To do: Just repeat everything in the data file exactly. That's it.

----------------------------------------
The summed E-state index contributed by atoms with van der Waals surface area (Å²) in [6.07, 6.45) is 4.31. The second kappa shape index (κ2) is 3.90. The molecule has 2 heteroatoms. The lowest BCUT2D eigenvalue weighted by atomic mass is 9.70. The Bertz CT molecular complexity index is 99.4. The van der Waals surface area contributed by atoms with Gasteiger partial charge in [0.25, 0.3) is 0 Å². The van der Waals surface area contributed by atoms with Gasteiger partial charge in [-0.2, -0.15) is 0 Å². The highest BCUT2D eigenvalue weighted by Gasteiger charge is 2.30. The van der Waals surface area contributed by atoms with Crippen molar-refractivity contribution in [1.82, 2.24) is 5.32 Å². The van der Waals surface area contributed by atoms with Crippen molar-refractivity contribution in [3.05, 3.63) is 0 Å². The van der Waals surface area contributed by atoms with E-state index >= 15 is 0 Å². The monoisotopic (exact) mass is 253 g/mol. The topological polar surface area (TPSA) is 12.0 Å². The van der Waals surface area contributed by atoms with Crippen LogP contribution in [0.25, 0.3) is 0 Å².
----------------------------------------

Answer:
The summed E-state index contributed by atoms with van der Waals surface area (Å²) in [6.07, 6.45) is 4.31. The second kappa shape index (κ2) is 3.90. The molecule has 2 heteroatoms. The lowest BCUT2D eigenvalue weighted by atomic mass is 9.70. The Bertz CT molecular complexity index is 99.4. The van der Waals surface area contributed by atoms with Gasteiger partial charge in [0.25, 0.3) is 0 Å². The van der Waals surface area contributed by atoms with Gasteiger partial charge in [-0.2, -0.15) is 0 Å². The highest BCUT2D eigenvalue weighted by Gasteiger charge is 2.30. The van der Waals surface area contributed by atoms with Crippen molar-refractivity contribution in [1.82, 2.24) is 5.32 Å². The van der Waals surface area contributed by atoms with Crippen molar-refractivity contribution in [3.05, 3.63) is 0 Å². The van der Waals surface area contributed by atoms with E-state index >= 15 is 0 Å². The monoisotopic (exact) mass is 253 g/mol. The topological polar surface area (TPSA) is 12.0 Å². The van der Waals surface area contributed by atoms with Crippen LogP contribution in [0.25, 0.3) is 0 Å².